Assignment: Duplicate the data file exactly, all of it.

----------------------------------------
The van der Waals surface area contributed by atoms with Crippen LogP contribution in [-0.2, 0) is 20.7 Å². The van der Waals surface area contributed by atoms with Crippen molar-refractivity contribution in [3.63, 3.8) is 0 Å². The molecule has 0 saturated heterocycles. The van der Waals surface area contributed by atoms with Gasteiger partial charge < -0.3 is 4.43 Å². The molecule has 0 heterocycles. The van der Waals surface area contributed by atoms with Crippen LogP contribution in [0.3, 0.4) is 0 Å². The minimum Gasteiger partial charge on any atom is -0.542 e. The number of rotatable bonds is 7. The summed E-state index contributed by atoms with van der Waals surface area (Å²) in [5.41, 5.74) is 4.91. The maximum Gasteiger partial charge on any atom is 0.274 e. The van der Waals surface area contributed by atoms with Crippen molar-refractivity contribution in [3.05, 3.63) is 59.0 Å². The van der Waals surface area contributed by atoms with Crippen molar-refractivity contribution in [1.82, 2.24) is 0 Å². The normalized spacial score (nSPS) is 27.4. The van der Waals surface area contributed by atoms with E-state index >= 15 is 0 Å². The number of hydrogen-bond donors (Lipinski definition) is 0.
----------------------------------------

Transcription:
The van der Waals surface area contributed by atoms with Crippen LogP contribution in [-0.2, 0) is 20.7 Å². The van der Waals surface area contributed by atoms with Crippen molar-refractivity contribution in [3.63, 3.8) is 0 Å². The molecule has 0 saturated heterocycles. The van der Waals surface area contributed by atoms with Gasteiger partial charge < -0.3 is 4.43 Å². The molecule has 0 heterocycles. The van der Waals surface area contributed by atoms with Crippen LogP contribution in [0.3, 0.4) is 0 Å². The minimum Gasteiger partial charge on any atom is -0.542 e. The number of rotatable bonds is 7. The summed E-state index contributed by atoms with van der Waals surface area (Å²) in [5.41, 5.74) is 4.91. The maximum Gasteiger partial charge on any atom is 0.274 e. The van der Waals surface area contributed by atoms with Crippen molar-refractivity contribution in [3.05, 3.63) is 59.0 Å². The van der Waals surface area contributed by atoms with Crippen molar-refractivity contribution in [1.82, 2.24) is 0 Å². The normalized spacial score (nSPS) is 27.4. The van der Waals surface area contributed by atoms with E-state index >= 15 is 0 Å². The number of hydrogen-bond donors (Lipinski definition) is 0.